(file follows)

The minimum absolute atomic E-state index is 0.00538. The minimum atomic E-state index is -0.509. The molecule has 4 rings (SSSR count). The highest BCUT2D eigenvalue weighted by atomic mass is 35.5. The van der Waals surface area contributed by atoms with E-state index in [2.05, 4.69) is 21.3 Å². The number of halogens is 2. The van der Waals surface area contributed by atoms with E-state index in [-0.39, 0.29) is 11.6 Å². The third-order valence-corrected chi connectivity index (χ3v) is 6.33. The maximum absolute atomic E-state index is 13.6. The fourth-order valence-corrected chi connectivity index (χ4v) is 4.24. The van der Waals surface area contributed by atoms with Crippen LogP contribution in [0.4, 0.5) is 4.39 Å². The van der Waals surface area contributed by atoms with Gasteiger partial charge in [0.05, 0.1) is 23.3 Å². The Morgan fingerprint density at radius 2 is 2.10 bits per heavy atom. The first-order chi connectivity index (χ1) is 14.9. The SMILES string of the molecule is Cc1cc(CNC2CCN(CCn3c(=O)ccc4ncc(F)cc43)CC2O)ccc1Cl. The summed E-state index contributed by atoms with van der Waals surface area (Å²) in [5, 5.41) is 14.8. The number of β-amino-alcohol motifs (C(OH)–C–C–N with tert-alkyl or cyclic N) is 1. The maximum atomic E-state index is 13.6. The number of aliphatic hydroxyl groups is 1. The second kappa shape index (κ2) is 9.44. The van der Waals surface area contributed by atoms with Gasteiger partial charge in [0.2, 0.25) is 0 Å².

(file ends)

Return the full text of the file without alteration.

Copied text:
The minimum absolute atomic E-state index is 0.00538. The minimum atomic E-state index is -0.509. The molecule has 4 rings (SSSR count). The highest BCUT2D eigenvalue weighted by atomic mass is 35.5. The van der Waals surface area contributed by atoms with E-state index in [2.05, 4.69) is 21.3 Å². The number of halogens is 2. The van der Waals surface area contributed by atoms with E-state index in [-0.39, 0.29) is 11.6 Å². The third-order valence-corrected chi connectivity index (χ3v) is 6.33. The maximum absolute atomic E-state index is 13.6. The fourth-order valence-corrected chi connectivity index (χ4v) is 4.24. The van der Waals surface area contributed by atoms with Crippen LogP contribution in [0.4, 0.5) is 4.39 Å². The van der Waals surface area contributed by atoms with Gasteiger partial charge in [0.05, 0.1) is 23.3 Å². The Morgan fingerprint density at radius 2 is 2.10 bits per heavy atom. The first-order chi connectivity index (χ1) is 14.9. The SMILES string of the molecule is Cc1cc(CNC2CCN(CCn3c(=O)ccc4ncc(F)cc43)CC2O)ccc1Cl. The summed E-state index contributed by atoms with van der Waals surface area (Å²) in [5, 5.41) is 14.8. The number of β-amino-alcohol motifs (C(OH)–C–C–N with tert-alkyl or cyclic N) is 1. The maximum atomic E-state index is 13.6. The number of aliphatic hydroxyl groups is 1. The second kappa shape index (κ2) is 9.44. The van der Waals surface area contributed by atoms with Gasteiger partial charge in [0.2, 0.25) is 0 Å².